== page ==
Home prices across the nation improved for their fourth consecutive month in May but remain about 17% lower than one year ago, according to the S&P Case-Shiller Home Price Index.

The 10-City and 20-City Composites are 16.8% and 17.1% lower, respectively, compared to May 2008. Historically, those are major declines, but in the current context they represent the slowest annual price drops in close to a year. Just one month before, the figures were -18.0% and -18.1%.

“There is a clear inflection point in the year-over-year data, due to four consecutive months of improved rates of return, after the steep decline that began in the fall of 2005,” said David Blitzer, Chairman of the S&P’s Index Committee. “In addition to the 10-City and 20-City Composites, 17 of the 20 metro areas also saw improvement in their annual returns compared to those of April.”

Home prices in May 2009 are at levels last seen in mid-2003, “indicating that the three years of appreciation that occurred from 2003-2006 were all given back in the following three years,” said a Case-Shiller press release.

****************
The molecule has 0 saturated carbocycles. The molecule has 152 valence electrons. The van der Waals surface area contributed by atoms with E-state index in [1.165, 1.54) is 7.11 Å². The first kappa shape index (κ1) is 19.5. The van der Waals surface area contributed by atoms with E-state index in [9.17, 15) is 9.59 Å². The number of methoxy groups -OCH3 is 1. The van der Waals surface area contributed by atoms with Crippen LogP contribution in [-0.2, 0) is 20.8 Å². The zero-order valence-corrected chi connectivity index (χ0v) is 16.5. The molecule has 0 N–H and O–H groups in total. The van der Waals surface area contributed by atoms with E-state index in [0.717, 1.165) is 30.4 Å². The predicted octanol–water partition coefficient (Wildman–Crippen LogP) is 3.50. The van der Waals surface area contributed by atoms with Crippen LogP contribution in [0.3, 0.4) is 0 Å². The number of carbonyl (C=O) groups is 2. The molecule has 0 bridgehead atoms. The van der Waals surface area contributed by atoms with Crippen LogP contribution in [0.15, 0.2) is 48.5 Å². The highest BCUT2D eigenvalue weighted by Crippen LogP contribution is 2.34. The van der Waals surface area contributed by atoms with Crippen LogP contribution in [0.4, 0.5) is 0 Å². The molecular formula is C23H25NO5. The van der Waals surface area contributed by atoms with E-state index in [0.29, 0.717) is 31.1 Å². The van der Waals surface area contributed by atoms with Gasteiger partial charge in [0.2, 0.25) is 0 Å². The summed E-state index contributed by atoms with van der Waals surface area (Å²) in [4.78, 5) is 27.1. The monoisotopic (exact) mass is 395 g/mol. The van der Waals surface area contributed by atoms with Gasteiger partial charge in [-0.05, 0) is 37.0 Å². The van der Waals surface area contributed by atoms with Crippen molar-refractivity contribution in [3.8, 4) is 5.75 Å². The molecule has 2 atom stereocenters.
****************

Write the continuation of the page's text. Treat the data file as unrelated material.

Since prices peaked in Q2 2006, the 10-City Composite has fallen by a staggering 33.3%.

“The crux of this report is clearly that the tone in U.S. housing market activity is beginning to improve dramatically", said TD strategist Millan Mulraine. “Indeed, even though prices continue to fall, the pace of decline is undoubtedly diminishing, and one suspects that it will only be a matter of time before a firm bottom is formed on U.S. home prices.”

Regionally, annual price declines remain biggest in the West and the South. Home prices in Phoenix have plummeted 34.2%, while prices are down 32.0% in Las Vegas. 26.2% in San Francisco, and 25.2% in Miami. Here is the summary of results for May 2009.

Looking ahead, Blitzer said prices may be stabilizing but that appreciation will still be some time off.

“While many indicators are showing signs of life in the U.S. housing market, we should remember that on a year-over-year basis home prices are still down about 17% on average across all metro areas,” he said, “so we likely do have a way to go before we see sustained home price appreciation.”